After the failure of the attack on Naxos, Aristagoras led the Asiatic Greeks in the Ionian Revolt against Persia, obtaining help from Athens (which perhaps already regarded itself as the mother city of the Ionian Greeks: cf. p. 21) and Eretria but failing to persuade Sparta. In 498 the Greeks captured and burned the outer city of Sardis, but were defeated during their return to the coast; and in 497 they sent forces to support Greek-inclining cities in Cyprus (cf. p. 18), and won a naval battle. After that, however, substantial Persian forces arrived and began to recover control, helped by the fact that the various Greek cities did not cooperate effectively. The revolt ended after the Persians’ defeat of a disintegrating Greek fleet at Lade, near Miletus, in 495 and their capture of Miletus in 494 after a siege (Hdt. V. 35-VI. 43. iii).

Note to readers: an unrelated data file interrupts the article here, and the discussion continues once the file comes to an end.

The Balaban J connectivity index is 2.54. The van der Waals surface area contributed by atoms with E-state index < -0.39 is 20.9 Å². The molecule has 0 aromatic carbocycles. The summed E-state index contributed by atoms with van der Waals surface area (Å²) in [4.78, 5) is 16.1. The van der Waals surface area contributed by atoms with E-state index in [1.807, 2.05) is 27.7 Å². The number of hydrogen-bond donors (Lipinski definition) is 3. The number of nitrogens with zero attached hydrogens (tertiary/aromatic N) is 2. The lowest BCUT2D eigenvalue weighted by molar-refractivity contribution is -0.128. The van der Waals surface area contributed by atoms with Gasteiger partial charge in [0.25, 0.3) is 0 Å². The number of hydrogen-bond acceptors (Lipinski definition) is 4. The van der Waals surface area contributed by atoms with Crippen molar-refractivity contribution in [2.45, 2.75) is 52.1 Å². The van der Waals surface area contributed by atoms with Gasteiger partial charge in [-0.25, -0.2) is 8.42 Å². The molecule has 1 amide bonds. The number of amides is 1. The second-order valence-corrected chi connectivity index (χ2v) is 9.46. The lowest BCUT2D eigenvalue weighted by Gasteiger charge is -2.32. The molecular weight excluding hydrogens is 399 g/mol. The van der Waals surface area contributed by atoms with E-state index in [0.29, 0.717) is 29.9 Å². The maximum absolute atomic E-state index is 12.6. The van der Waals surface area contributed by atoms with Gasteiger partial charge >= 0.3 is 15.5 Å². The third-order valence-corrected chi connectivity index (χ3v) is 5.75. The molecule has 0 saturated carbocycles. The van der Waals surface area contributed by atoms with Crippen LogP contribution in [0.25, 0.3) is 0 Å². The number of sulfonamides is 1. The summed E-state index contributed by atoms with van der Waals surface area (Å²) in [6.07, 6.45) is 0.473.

The involvement of Athens and Eretria gave the Persians the incentive to attack Greece. A first attempt, by forces sent round the north of the Aegean in 492, was abandoned after the Persian fleet was wrecked off Athos, the eastern prong of Chalcidice (Hdt. VI. 43. iv-48. i). A second expedition was sent by sea through the Cyclades in 490: Naxos was captured and burned, and Eretria was captured and its inhabitants enslaved, but the Persian army was defeated by the Athenians at Marathon, in the north-east of Attica. The Athenians were helped by the army of nearby Plataea (cf. p. 93); the Spartans promised to come after celebrating a festival, but did not arrive until after the battle (Hdt. VI. 48–124).